Thanks to everybody providing reviews and QA that was very helpful. And thanks to AM providing such a great unit. I regretted not getting the Navigation option for my 2014 Mustang V6, but I didn't want to inflate the price I was willing to pay the Dealership.
I was happy to see this option that looked as good as the factory.
It used to be my fulltime job; now I code an in-house tool for Macworld, and I do some side Web development projects after hours. Coda dates back to , and it aimed to simplify the life of the average Web developer.
And it succeeded. It combined, in a single tabbed window, your code editor, your FTP client, your web browser, and the Terminal. When Panic formally announced Coda 2 , I was thrilled.
It was missing a couple key features, and I longed for some of those features literally every time I used the app. Don't be surprised if Coda 2's visual tab previews become a de facto OS X standard. Coda 2 lets you organize the different projects you work on as sites. The app started using my old Coda sites seamlessly. When you start working on site, original Coda users will very quickly spot some obvious differences. The app now uses a very cleverly implemented, resizable, visual tab bar: Your open tabs each get dynamic thumbnails and text labels, along with small identifiers that indicate file extensions when appropriate.
It works very well. If you prefer, you can make the tabs text only, which works fine, but the visual tab thumbnails actually make a much better use of space and feel far quicker to navigate. Another immediately obvious change is the redesigned sidebar, which still offers quick access to local or remote files, clips, and in-page elements, but adds numerous other options—including the ability to configure which of those options are always visible in the toolbar header.
Coda 2 can autocomplete your custom functions, and it supports code-folding for easier reading. One of the key places Coda 2 really shines is in its upgraded code editor. Beyond the aesthetic improvements, like better default syntax colors, the app is now functionally better at helping you write clean code faster. It finally!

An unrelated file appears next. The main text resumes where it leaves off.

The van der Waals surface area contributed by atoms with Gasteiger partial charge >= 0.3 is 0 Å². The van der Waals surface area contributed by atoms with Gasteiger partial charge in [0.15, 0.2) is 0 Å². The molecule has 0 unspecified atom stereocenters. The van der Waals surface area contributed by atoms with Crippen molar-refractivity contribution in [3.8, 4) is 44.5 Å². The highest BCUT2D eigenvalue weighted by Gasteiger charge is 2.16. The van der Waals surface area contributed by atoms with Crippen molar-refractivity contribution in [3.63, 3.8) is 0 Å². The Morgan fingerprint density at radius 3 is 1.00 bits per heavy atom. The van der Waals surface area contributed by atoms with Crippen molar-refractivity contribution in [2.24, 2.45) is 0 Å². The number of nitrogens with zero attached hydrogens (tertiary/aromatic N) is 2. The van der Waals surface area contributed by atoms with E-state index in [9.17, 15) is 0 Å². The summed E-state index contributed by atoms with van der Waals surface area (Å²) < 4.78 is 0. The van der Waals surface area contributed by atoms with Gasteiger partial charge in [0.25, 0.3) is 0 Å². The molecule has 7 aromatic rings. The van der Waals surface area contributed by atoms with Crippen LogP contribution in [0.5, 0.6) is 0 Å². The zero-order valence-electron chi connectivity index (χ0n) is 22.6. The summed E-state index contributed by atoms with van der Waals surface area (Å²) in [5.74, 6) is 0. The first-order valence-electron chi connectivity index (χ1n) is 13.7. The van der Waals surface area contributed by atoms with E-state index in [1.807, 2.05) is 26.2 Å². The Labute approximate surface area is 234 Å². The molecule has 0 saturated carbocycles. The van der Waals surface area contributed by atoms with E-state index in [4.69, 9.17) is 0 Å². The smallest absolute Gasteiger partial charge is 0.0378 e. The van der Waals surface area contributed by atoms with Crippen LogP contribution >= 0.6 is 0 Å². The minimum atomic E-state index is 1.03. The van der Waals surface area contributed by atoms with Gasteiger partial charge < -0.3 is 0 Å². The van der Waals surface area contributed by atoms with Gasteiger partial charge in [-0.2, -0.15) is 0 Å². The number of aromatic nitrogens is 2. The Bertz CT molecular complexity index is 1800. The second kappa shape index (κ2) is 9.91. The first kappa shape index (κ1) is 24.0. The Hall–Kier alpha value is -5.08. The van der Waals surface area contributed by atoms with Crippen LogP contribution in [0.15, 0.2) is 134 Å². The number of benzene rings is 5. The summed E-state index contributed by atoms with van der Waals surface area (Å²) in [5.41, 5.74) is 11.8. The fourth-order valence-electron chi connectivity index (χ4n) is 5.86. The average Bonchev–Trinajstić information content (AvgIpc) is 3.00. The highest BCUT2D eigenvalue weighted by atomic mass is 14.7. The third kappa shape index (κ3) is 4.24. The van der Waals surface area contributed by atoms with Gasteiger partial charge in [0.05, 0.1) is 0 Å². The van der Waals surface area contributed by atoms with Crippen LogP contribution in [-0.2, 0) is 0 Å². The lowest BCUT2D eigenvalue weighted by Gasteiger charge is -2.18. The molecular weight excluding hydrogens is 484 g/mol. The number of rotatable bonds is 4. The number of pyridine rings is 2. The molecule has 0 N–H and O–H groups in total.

The code folding is particularly powerful; you can fold individual blocks, all blocks at a specific level, all comment blocks, and so on. And you can unfold blocks by clicking on them or with a menu command or keyboard shortcut. General coding is improved in Coda 2, too. Bracketing, closing tags, and indentation all work much more naturally.
Original Coda users may need to unlearn some tics they developed for working around weaknesses in the original version, since Coda 2 generally behaves far more sanely when composing and editing code. Coda 2's MySQL editor is spartan, but it gets the job done. Coda 2 integrates other new features as well. A new integrated MySQL editor is fairly barebones, but it makes quick work of browsing or modifying tables and running queries. And the inline CSS editor, which combines the flexibility of hand-coded CSS with the power of contextual visual editing options, is remarkable.
Other niceties built into Coda 2 include an integrated version of the WebKit Web Inspector, along with the ability to view the fully rendered HTML source of a previewed page. You can also send Coda 2 previews directly to an iPad running Diet Coda. It just works. The list of features that I wish Coda 2 included is quite small.
Third-party plug-ins can add similar functionality to Coda, but those plug-ins will need updating to work with Coda 2. I dragged an older one in, and it caused Coda 2 to get stuck in a crashing loop until I manually removed the plug-in file. I look forward to when that site-wide code autocompletion feature gets introduced. But the list of features Coda 2 is missing is dwarfed by the far more impressive list of what it offers.
When you purchase something after clicking links in our articles, we may earn a small commission. Read our affiliate link policy for more details.
At a Glance.